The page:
A struggling young sportswriter (Hartnett) needs a scoop that will catapult him into the big time. He stumbles across a homeless man (Jackson) claiming to be a boxer who could have been a contender. (The derelict affects the shuffling walk of a pugilist perpetually heading into a ring, so he must be legit, right?) If the reporter can turn the life story of this down-and-out hero into a primo article, he gets a shot at a Pulitzer; meanwhile, the former prizefighter is able to hold his head up high once again. “This sounds like it’s going to be a very sad story,” says the scribe’s impossibly cute prepubescent kid. “No,” he reassures the moppet. “It’ll be a hopeful story.” Sigh. Here we go again.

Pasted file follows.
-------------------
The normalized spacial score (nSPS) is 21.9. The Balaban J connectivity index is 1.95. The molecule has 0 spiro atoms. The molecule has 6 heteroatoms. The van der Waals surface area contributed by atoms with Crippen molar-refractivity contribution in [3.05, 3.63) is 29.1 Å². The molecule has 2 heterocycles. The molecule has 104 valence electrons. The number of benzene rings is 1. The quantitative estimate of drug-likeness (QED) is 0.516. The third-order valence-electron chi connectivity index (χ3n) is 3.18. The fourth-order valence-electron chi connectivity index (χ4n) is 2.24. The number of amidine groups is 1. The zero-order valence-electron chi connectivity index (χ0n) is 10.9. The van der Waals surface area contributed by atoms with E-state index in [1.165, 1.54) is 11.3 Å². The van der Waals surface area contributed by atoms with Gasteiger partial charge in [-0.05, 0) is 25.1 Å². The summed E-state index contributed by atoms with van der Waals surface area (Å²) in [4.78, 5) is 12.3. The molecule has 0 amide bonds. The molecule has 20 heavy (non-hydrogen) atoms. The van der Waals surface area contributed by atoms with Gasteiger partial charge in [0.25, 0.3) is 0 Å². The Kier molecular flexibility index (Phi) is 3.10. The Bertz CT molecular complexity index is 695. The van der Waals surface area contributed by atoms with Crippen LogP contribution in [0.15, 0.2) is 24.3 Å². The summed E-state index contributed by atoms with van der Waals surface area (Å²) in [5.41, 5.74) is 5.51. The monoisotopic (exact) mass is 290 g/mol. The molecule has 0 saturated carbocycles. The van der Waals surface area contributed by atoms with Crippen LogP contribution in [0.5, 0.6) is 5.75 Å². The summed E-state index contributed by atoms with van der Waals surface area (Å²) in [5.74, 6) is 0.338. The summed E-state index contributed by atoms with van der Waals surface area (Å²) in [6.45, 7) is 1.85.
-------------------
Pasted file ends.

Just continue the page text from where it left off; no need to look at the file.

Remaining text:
Just when you think the tidal wave of sweet-science sap has crested, Rod Lurie (The Last Castle) takes a dive into journalistic ethics, which only makes things worse: In addition to the clichés of inspirational sports parables, we’ve now got to put up with punch-drunk platitudes about morality, winning and the importance of familial bonding. The pummeling that Resurrecting the Champ unleashes on heartstrings in its last rounds is too painful for words; given the option, we’d have preferred actual body blows.